keptin

Basic Aircraft Design - Explained Simply, With Pictures

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Heh, very good tutorial. Simple enough to understand, yet complicated enough to be useful. :)

One or two minor things, but they aren't relevant to KSP anyway.

(PS love the pictures)

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So one thing I wonder... would designing the angle of attack into the wing be a good idea? instead of having the wing at 0 degrees to the body, would it be better at 10 degrees? Then your aircraft can fly straight while your wings still provide lift.

Also, would a greater angle of attack be good on Duna? It has less air pressure, so I would think a greater angle on the wing would be good.

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Would designing the angle of attack into the wing be a good idea? Then your aircraft can fly straight while your wings still provide lift.

Certainly! The angle at which the wing is "installed" onto the plane is called the angle of incidence.

Also, would a greater angle of attack be good on Duna?

Designing wings with a higher angle of incidence for use on Duna won't benefit you anymore than doing so on Kerbin. Because the air is thinner on Duna, one solution could be to generate more lift by adding more wings or going faster. You can also increase the thrust--this always works, guaranteed.

Edited by keptin

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Designing wings with a higher angle of incidence for use on Duna won't benefit you anymore than doing so on Kerbin. Because the air is thinner on Duna, one solution could be to generate more lift by adding more wings or going faster. You can also increase the thrust--this always works, guaranteed.

As I understand it, the angle of incidence is a balance between drag and lift. If you make it higher, you increase lift but also increase drag. On Duna, increasing lift is very desireable, and increasing drag is not as big a problem because you have less to start with.

Sounds like some wings installed with pivots on them would be a good experiment on Duna.

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If you make [the angle of incidence] higher, you increase lift but also increase drag

Yes, to a point, the critical angle beyond which the airfoil produces less lift as it begins to stall. As I understand it, the angle of incidence has more to do with the desired angle of the aircraft relative to the ground when in normal flight, so as to not have to produce more lift by pitching up.

Since lift is determined by speed, airfoil area, and air density, the appropriate angle of incidence depends on cruising altitude, speed, wing shape/size, and aircraft weight.

imagemln.jpg

In extreme cases, such as a B-52, so much lift is produced relative to its unladen weight, it will fly level nose-down...even takeoff nose-down.

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Just wanted to say thanks for the info! I'd built a couple of planes but I think they flew purely by accident ha ha. With this I can consistently build planes that take off! High speed, high altitude still gives me trouble. Not for space planes but for planes that would just cruise through the atmosphere. Meh.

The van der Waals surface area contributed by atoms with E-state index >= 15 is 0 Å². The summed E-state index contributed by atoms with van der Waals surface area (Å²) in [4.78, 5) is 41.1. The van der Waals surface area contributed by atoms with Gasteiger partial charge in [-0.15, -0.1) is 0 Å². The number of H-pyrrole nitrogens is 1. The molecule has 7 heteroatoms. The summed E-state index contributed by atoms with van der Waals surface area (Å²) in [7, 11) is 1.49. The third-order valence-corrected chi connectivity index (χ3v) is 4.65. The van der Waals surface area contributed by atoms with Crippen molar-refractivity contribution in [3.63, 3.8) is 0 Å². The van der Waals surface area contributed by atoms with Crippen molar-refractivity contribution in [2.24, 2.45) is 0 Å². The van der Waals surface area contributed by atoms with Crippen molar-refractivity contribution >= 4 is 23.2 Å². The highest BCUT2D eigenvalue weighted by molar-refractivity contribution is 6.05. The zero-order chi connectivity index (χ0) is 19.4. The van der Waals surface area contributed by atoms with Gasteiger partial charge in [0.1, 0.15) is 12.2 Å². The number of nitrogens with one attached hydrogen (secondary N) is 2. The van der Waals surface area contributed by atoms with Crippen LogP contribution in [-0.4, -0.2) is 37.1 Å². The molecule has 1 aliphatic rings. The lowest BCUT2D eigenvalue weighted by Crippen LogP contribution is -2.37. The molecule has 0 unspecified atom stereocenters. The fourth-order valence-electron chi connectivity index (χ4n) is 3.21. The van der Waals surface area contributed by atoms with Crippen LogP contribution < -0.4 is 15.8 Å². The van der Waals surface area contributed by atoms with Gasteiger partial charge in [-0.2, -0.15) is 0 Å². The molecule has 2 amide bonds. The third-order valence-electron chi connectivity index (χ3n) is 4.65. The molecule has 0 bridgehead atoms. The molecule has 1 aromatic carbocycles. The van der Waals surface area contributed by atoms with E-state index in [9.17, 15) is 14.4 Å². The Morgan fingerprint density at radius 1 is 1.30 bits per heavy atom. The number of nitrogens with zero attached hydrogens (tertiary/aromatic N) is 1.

After playing with wings for a while I've decided they are over rated.... :D none of my ssto designs have wings anymore lol

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I'm a bit torn between changing the guide or not to reflect this new info since it would be teaching the contrary, but maybe I can mention it in a future update. After all, I don't want to teach the wrong thing and the guide's higher purpose is to teach people about aircraft, not necessarily aircraft in KSP.

My advice would be, at most mention that it works differently in stock KSP, and recommend that the reader utilize F.A.R. again, as you do in your section about drag and fairings.

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Keptin - thank you.

Thanks to this fantastic guide, I actually built something that wasn't strictly paint-by-numbers (the firespitter biplane) that I've managed to successfully fly.

Here's a picture of it. This is a few minor revisions ago, but the basic principle is the same. I call it the Buzzard. It flies rather poorly and is almost uncontrollable without SAS, but it does fly, it takes off pretty quickly, and with the airbrakes on the back lands even quicker.

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Keptin - thank you.

Thanks to this fantastic guide, I actually built something that wasn't strictly paint-by-numbers (the firespitter biplane) that I've managed to successfully fly.

Here's a picture of it. This is a few minor revisions ago, but the basic principle is the same. I call it the Buzzard. It flies rather poorly and is almost uncontrollable without SAS, but it does fly, it takes off pretty quickly, and with the airbrakes on the back lands even quicker.